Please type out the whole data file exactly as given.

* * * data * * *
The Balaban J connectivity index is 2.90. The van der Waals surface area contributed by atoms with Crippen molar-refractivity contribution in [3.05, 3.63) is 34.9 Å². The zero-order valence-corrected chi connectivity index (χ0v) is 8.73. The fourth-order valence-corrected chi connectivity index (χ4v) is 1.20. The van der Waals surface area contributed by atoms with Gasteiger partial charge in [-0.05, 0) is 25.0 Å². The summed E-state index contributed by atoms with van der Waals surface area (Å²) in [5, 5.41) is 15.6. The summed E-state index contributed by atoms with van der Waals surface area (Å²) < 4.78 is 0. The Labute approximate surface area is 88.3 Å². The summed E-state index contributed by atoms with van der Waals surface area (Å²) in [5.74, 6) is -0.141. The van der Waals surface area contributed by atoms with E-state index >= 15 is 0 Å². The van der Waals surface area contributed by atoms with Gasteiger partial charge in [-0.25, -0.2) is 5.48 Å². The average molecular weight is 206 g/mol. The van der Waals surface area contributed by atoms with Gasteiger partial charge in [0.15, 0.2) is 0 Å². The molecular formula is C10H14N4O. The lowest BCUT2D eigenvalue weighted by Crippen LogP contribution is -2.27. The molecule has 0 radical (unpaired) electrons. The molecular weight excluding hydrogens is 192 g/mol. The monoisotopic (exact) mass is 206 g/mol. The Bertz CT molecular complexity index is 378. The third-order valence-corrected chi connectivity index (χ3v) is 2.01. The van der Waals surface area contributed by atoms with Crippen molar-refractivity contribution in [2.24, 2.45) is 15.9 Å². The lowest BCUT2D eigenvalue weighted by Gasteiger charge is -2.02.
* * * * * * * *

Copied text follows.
The Balaban J connectivity index is 2.90. The van der Waals surface area contributed by atoms with Crippen molar-refractivity contribution in [3.05, 3.63) is 34.9 Å². The zero-order valence-corrected chi connectivity index (χ0v) is 8.73. The fourth-order valence-corrected chi connectivity index (χ4v) is 1.20. The van der Waals surface area contributed by atoms with Gasteiger partial charge in [-0.05, 0) is 25.0 Å². The summed E-state index contributed by atoms with van der Waals surface area (Å²) in [5, 5.41) is 15.6. The summed E-state index contributed by atoms with van der Waals surface area (Å²) < 4.78 is 0. The Labute approximate surface area is 88.3 Å². The summed E-state index contributed by atoms with van der Waals surface area (Å²) in [5.74, 6) is -0.141. The van der Waals surface area contributed by atoms with E-state index >= 15 is 0 Å². The van der Waals surface area contributed by atoms with Gasteiger partial charge in [-0.25, -0.2) is 5.48 Å². The average molecular weight is 206 g/mol. The van der Waals surface area contributed by atoms with Gasteiger partial charge in [0.15, 0.2) is 0 Å². The molecular formula is C10H14N4O. The lowest BCUT2D eigenvalue weighted by Crippen LogP contribution is -2.27. The molecule has 0 radical (unpaired) electrons. The molecular weight excluding hydrogens is 192 g/mol. The monoisotopic (exact) mass is 206 g/mol. The Bertz CT molecular complexity index is 378. The third-order valence-corrected chi connectivity index (χ3v) is 2.01. The van der Waals surface area contributed by atoms with Crippen molar-refractivity contribution in [2.24, 2.45) is 15.9 Å². The lowest BCUT2D eigenvalue weighted by Gasteiger charge is -2.02.